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COMP 402: Production Programming

  DrJava Build Process  

Today's Menu:

DrJava Blog

Please create an account on the DrJava Blog. The site is password-protected; for username and password please contact the instructor.

Beginning next week, please post weekly logs recording your work.

Environment Setup

Today's topics are described in the DrJava Developer Documentation.

On CSNet, you should edit your ~/.bashrc file and set the following environment variables at the end of the file:

You can edit the file by opening a shell (terminal) and typing emacs ~/.bashrc .

You should start a new shell to set these variables. Check that the following commands can be found: java, javac, ant, svn.

You should probably create a directory for all DrJava work, e.g. ~/drjava. Underneath this directory, you should create other directories for your different working copies, e.g. ~/drjava/drjava for your normal copy, ~/drjava/drjava.all for a check-out of the entire trunk, ~/drjava/drjava.4700 for revision 4700, etc.


Check out the latest revision of the main DrJava code using the following command line:

svn co https://drjava.svn.sourceforge.net/svnroot/drjava/trunk/drjava

This tells Subversion (svn) to do a check-out (co) from the specified URL. It creates a directory drjava with the latest versions of the source files. It may ask you if you want to trust the host; say "permanently".

The most commonly used Subversion commands are:

All of these commands have many options and parameters. For the most comprehensive reference, read the Subversion book. You should do this especially before you use more complicated commands, such as svn copy or svn merge to work with branches.

Another useful resource is the SourceForge Subversion HTML interface. It allows you to look at files in your web browser, compare versions, and read the change logs.


After you have checked out the latest revision of the DrJava main source code with the code>svn co command above, change into the drjava directory that was created and look at the directory contents. Here is a description of the files and directories:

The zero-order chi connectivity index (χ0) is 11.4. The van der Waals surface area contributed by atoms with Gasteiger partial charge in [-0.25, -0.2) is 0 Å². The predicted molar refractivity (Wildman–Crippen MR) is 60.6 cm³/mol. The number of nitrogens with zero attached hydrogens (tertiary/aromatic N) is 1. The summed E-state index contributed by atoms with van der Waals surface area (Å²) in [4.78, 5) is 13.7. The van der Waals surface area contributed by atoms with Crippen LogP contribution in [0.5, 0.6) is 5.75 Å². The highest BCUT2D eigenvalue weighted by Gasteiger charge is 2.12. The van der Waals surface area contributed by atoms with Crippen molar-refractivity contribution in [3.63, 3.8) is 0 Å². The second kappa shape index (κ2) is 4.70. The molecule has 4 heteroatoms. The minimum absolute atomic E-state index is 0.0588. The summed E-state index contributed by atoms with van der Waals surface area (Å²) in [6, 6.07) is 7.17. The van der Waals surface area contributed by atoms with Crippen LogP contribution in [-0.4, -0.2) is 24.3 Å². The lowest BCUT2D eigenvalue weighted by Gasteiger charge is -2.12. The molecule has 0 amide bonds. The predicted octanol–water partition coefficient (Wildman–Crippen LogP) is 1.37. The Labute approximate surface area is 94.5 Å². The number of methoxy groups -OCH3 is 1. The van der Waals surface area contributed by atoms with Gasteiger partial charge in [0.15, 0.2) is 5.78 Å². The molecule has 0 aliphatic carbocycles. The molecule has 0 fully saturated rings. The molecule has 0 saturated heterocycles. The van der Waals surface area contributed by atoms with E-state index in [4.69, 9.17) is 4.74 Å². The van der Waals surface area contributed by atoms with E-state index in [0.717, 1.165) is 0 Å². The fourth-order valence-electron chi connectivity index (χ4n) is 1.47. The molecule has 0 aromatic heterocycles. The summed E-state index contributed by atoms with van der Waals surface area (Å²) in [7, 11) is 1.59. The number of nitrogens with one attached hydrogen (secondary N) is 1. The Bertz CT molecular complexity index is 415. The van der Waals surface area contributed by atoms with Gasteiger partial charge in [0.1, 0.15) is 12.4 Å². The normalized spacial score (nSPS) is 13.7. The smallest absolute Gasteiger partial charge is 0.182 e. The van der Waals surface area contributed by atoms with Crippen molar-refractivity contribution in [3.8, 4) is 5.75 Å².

Type in ant, ant -p and ant options to get some help for how to use Ant.

ant -p lists all the available targets. The most important targets are:

You should be able to do an ant jar to create a drjava.jar file that you can then run using java -jar drjava.jar . You should also be able to run the unit tests using ant test . Please try these commands to make sure your account is set up correctly.

You will probably not have to edit the build.xml file or know much about Ant internals, but if you want to learn more, please reference the Ant User Manual.

Working on DrJava

You should keep a current copy of the drjava.jar file somewhere convenient, e.g. on your desktop (i.e. ~/Desktop/drjava.jar on CSnet). Run this copy when you work on DrJava (unless it is too buggy, then use a stable or beta version), e.g. by starting it from the command line using:

java -jar ~/Desktop/drjava.jar &

The & tells the shell not to wait until DrJava has finished executing. Instead, you can use the terminal window in parallel.

Check the DrJava code out into a working directory as described above, e.g. into ~/drjava/drjava, then start the drjava.jar file and create a new project for DrJava. The source code you checked out from the Subversion repository does not include a DrJava project file, since the user systems differ too much. You have to create this project yourself. Do not check it into the repository.

We always edit in DrJava, but compile outside DrJava using ant compile from the command line.

As an exercise, do the following:

  1. Open one of DrJava's source files in DrJava, and change it to introduce a compiler error. Then compile from the command line using ant compile. Study the error output.
  2. Before correcting the compiler error, run an svn status and an svn diff from the command line. You should see the change you made. Then use svn revert to undo the change by overwriting it with the file from the repository.
  3. Run DrJava's unit tests using ant test. There should not be any failures.
  4. Open the file StringOpsTest.java and change the code in testReplace() so that the test fails. Then run ant test again and study the error output.
  DrJava Build Process  

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